Maintaining our children's innocence doesn't do them any favours
Filed under: MummyBloggers
Having three sons I always thought that life would be reasonably easier than if I had three girls. I wouldn’t have the ‘first bra’ talk. I wouldn’t have the ‘cat fights’ over clothes. I wouldn’t have the ‘period’ talk...or so I thought.
My eldest son was about 11-years-old at the time and he insisted on asking ‘what are they, Mum?’ every time a sanitary towel advertisement came on the television. As we all know, there are a variety of advertisements for such, so I just kept telling him, ‘they’re girls things’ and then changing the subject. This kept his inquisitions at bay for a short while.
However the day did come when he was 12-years-old and he insisted I explain to him exactly what they were. So I sat him down and tried to explain the situation. I told him about the monthly cycle in the best way I could and advised him never to tease girls he knew about this as many would just be starting to menstruate at around this age. I explained that it was a difficult time for young girls (and that never changes with age). Oh to be a boy!
As soon as I had explained this to him, he was content and the matter never arose again. When the second boy reached the same age, he also pushed to be given an explanation about those ‘things’ that were being advertised for girls. Again I sat him down and explained. He was also content with my honesty and accepted the reality of the situation for his female friends.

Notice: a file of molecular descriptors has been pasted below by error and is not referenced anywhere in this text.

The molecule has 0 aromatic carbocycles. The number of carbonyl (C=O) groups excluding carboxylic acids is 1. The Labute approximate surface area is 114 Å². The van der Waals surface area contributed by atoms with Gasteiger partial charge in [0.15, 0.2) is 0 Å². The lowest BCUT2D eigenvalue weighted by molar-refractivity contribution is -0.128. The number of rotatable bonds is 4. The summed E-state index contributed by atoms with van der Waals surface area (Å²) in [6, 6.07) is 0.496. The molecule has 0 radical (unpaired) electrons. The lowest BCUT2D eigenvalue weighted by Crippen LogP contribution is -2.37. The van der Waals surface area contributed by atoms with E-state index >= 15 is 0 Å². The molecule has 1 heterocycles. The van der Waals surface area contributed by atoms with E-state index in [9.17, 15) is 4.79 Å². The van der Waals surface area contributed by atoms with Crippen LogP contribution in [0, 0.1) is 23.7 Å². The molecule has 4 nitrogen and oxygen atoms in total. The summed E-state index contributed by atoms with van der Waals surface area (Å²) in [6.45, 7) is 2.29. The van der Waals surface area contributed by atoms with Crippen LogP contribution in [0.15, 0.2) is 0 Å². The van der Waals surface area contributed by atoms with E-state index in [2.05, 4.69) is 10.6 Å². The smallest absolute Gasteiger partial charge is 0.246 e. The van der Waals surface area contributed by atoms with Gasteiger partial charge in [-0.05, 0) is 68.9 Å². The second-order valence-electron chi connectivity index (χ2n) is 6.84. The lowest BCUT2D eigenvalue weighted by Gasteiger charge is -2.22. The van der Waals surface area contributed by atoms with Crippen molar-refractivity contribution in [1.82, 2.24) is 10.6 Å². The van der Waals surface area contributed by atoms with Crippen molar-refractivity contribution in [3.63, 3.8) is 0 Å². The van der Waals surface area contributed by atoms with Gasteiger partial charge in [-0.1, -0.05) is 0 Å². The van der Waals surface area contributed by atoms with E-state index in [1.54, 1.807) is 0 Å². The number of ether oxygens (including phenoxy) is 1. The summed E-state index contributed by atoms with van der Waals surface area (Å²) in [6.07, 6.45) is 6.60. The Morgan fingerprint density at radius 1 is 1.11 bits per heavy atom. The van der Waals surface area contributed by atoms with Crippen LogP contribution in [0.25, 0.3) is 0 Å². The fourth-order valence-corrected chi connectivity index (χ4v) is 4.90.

And then there was the baby of the family. He reached a similar age and successfully told me all about girls and their menstrual cycle. He learned it in school. Of course he did! He also told me about male puberty. He then told me about childbirth.
He did in fact educate me in many ways. Education is very contemporary in the modern world, and boy, is he a modern boy! Now in his mid-teens he accepts everything as it is and never seeks to question. The honesty has instilled a sense of acceptance and worldliness in him.
The lesson I learned from all of this is that ‘honesty is always the best policy’. As long as we try to protect our growing children and maintain their innocence, we really are not doing them any favours. Sometimes it’s better to just tell them the whole truth about the world, and as I found out, they accept it readily and respect you for it even more.
There’s no escaping the real world, and my boys really do ensure I don’t! Boy, it’s good to be a girl sometimes!
Grainne McCool is a mum to three boys from Co. Donegal, who thinks parenting is a learning process in which you're never done learning.
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